'Shadow REO': As Many as 90% of Foreclosed Properties Held Off the Market
Daren Blomquist, vice president of RealtyTrac, said that he was surprised by his company's finding, especially since a similar analysis in 2009 found that banks were attempting to sell nearly twice as much of their REO inventory back then.
"It was surprising to see that that percentage had come down," he said, noting that many agents that his firm has spoken to "have mentioned that there's actually a shortage of foreclosure inventory -- and they're wanting more."
But Realtors who want more bargain-priced homes to sell may not get their way anytime soon. Foreclosed properties are an extreme liability to lenders, holding the potential not just to dent their profits but to actually bankrupt them altogether.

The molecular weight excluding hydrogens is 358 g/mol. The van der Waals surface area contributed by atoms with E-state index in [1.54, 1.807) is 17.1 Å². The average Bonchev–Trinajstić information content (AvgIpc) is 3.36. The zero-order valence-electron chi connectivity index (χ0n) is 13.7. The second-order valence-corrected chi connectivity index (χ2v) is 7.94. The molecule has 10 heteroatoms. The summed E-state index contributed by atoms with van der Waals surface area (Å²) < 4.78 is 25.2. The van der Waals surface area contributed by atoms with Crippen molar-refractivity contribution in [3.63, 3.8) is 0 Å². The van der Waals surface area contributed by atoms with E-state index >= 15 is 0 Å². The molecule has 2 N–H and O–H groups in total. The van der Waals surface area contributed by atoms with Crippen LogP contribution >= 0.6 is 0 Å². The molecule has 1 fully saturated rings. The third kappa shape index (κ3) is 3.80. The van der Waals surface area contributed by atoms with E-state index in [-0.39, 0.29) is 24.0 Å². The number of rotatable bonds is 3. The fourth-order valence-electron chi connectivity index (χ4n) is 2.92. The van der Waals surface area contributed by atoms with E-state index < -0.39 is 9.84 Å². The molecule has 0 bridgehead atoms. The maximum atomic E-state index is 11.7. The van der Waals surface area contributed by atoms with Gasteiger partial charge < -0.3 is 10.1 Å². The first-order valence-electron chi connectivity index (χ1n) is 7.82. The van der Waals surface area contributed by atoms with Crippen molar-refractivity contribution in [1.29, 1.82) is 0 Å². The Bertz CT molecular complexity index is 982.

That's because when a lender carries an REO on its books, it is allowed to value the home at the price that the foreclosed-on borrower originally paid for it. Once the lender sells the home, it must book a loss: the difference between the original purchase price and the current value. And since home values have fallen by nearly a third since the housing bust, that translates into huge losses for the bank."They've already taken a loss on the loan," Khater said, "but they're going to take a loss on the asset once they dispose of it." Adding insult to injury, REOs typically sell at a 33% discount. Fears of a Domino Effect Releasing REOs onto the market also chips away at home prices in general, depressing the value of the homes of other customers -- who could already be teetering on the brink of foreclosure -- and the additional REOs that lenders hold on their books. "Each REO that comes through has a domino impact on properties that are very close to that property," Khater said. In fact, if lenders turn their REO release valve to full blast, the deluge of foreclosures cascading onto the market could plunge the country into a recession, said Thomas Martin, president of consumer advocacy group Americas Watchdog. "If they let the dam essentially break. It could be a catastrophic disaster for the U.S. economy," he said, predicting that some major banks would fail and home prices would nosedive by 20 percent.
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